When they were younger, my husband and I quickly realized that our boys were growing up in a world we were unfamiliar with. Their language revolved around Pokemon and powerful, battling adventures that we could not wrap our brains around. My husband played along better than I, creating legendary Pokemon characters using the names of our favorite sushi. The boys would, occasionally, fall for it.
Now, as my boys are entering the pre-teen era of life, I find the conversations are centered on a new game called Minecraft. Building, fighting, battling, and strategizing with friends are all part of this creative online game.
Regardless of how brilliant the game is, it still causes a language barrier between my sons and I. They always want to recount their online adventures to me. I am reluctant to admit that I understand very little of what they are telling me except that they are excited and animated about it, and so I listen.
The lesson here? There are two choices. The first is to do as I do and make sure to stop and listen to your children even when you cannot completely relate to what they are saying. The second option is to spend time learning about your child’s passions so you can engage in a more meaningful conversation with them. Learning Minecraft – like trying to learn chess at 45 – is too much for my brain.
The pre-teen years can be rocky and bumpy. Our children are venturing into a new era of independence, but they still rely on us more than they would like to. It’s time to back away and allow them to discover who they are.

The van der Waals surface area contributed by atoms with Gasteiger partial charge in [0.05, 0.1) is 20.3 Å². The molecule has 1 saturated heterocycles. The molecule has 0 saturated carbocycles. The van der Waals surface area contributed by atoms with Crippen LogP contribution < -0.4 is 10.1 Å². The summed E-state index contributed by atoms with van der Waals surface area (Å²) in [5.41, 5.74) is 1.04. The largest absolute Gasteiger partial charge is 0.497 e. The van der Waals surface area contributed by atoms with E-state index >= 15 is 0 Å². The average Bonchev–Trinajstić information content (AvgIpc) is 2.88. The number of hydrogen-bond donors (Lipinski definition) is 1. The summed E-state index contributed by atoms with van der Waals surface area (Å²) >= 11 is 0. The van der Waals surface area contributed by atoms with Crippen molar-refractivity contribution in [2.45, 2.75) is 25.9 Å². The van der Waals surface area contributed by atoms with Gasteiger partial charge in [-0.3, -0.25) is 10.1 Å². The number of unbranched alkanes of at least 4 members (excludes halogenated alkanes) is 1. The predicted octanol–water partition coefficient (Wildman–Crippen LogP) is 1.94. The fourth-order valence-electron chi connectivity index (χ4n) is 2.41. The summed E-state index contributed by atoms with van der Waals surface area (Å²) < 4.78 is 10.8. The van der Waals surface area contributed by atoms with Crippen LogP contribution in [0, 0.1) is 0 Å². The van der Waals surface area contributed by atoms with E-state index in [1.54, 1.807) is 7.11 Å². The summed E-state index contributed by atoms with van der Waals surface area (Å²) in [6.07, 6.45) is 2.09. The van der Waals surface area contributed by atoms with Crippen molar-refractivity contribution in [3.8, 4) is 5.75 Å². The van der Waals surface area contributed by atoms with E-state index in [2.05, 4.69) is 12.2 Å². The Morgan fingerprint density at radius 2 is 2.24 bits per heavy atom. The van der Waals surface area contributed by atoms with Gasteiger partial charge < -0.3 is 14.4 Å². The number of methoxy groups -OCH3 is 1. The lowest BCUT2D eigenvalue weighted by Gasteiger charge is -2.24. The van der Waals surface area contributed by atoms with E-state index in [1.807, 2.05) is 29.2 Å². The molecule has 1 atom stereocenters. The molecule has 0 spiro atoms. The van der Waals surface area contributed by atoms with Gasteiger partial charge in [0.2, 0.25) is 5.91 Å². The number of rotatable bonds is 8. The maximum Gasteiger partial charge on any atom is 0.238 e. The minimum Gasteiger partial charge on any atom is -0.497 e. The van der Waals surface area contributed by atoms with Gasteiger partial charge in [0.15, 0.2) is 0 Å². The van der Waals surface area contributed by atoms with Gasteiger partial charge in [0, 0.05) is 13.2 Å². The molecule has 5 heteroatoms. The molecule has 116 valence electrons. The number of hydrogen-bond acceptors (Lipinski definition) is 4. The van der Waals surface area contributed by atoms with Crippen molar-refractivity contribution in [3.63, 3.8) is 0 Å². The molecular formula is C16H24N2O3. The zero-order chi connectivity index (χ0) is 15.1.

This is not a good time to begin building family communication skills. Start working on building communication skills early so you are well prepared for the teen years and have already established a solid foundation of communication.
It’s important to learn how your child best communicates. He may need a few days to process his feelings before he is able to talk about them. Going outside to shoot hoops with him may be a greater source of comfort and may help him open up more easily.
Though we are beyond them, we can all remember what the pre-teen and adolescent years were like. For many of us, it was a difficult time of trying to figure out who we were and where we fit in. The problems we faced then may seem silly, but they were real and stressful when we were in the midst of them. The greatest courtesy we can offer our children is empathy for whatever they may be going through.
Continue to make time for your pre-teen even if they seem to busy for you. Life has a way of getting away from us. We get caught up in work, home responsibilities, and younger children. It’s easy to let our self-sufficient and independent middle school students fall through the cracks. They still need us even though they frequently shove us away.
Erik Erikson, one of the most prominent developmental psychologists, is well known for identifying stages of psychosocial development. The pre-adolescent years are a time of “crisis”. Our children struggle to fit in with their peers while simultaneously trying to establish themselves as individuals.
The foundation we lay – especially when it comes to communication – will help our soon to be teenagers maneuver through these well-known tumultuous years with success and, hopefully, ease.